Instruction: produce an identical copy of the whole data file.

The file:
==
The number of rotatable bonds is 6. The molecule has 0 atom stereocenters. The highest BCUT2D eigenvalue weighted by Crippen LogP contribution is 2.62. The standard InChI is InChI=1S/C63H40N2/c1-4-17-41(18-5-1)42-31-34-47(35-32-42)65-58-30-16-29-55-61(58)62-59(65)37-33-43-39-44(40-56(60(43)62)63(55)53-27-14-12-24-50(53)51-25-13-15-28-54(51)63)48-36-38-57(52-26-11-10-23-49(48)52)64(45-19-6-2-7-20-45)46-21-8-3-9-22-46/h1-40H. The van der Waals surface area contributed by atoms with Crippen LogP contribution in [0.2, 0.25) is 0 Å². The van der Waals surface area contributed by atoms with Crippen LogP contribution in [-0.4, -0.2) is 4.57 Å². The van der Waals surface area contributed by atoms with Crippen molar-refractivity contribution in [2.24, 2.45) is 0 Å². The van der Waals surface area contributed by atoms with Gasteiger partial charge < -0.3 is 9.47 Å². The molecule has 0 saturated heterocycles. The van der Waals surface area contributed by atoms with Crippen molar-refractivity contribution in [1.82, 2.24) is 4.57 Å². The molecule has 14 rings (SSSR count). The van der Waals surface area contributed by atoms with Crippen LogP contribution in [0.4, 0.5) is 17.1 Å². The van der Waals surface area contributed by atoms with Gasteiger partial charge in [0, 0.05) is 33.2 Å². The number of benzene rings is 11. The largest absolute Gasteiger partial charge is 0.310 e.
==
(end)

The number of rotatable bonds is 6. The molecule has 0 atom stereocenters. The highest BCUT2D eigenvalue weighted by Crippen LogP contribution is 2.62. The standard InChI is InChI=1S/C63H40N2/c1-4-17-41(18-5-1)42-31-34-47(35-32-42)65-58-30-16-29-55-61(58)62-59(65)37-33-43-39-44(40-56(60(43)62)63(55)53-27-14-12-24-50(53)51-25-13-15-28-54(51)63)48-36-38-57(52-26-11-10-23-49(48)52)64(45-19-6-2-7-20-45)46-21-8-3-9-22-46/h1-40H. The van der Waals surface area contributed by atoms with Crippen LogP contribution in [0.2, 0.25) is 0 Å². The van der Waals surface area contributed by atoms with Crippen LogP contribution in [-0.4, -0.2) is 4.57 Å². The van der Waals surface area contributed by atoms with Crippen molar-refractivity contribution in [2.24, 2.45) is 0 Å². The van der Waals surface area contributed by atoms with Gasteiger partial charge < -0.3 is 9.47 Å². The molecule has 0 saturated heterocycles. The van der Waals surface area contributed by atoms with Crippen molar-refractivity contribution in [1.82, 2.24) is 4.57 Å². The molecule has 14 rings (SSSR count). The van der Waals surface area contributed by atoms with Crippen LogP contribution in [0.4, 0.5) is 17.1 Å². The van der Waals surface area contributed by atoms with Gasteiger partial charge in [0, 0.05) is 33.2 Å². The number of benzene rings is 11. The largest absolute Gasteiger partial charge is 0.310 e.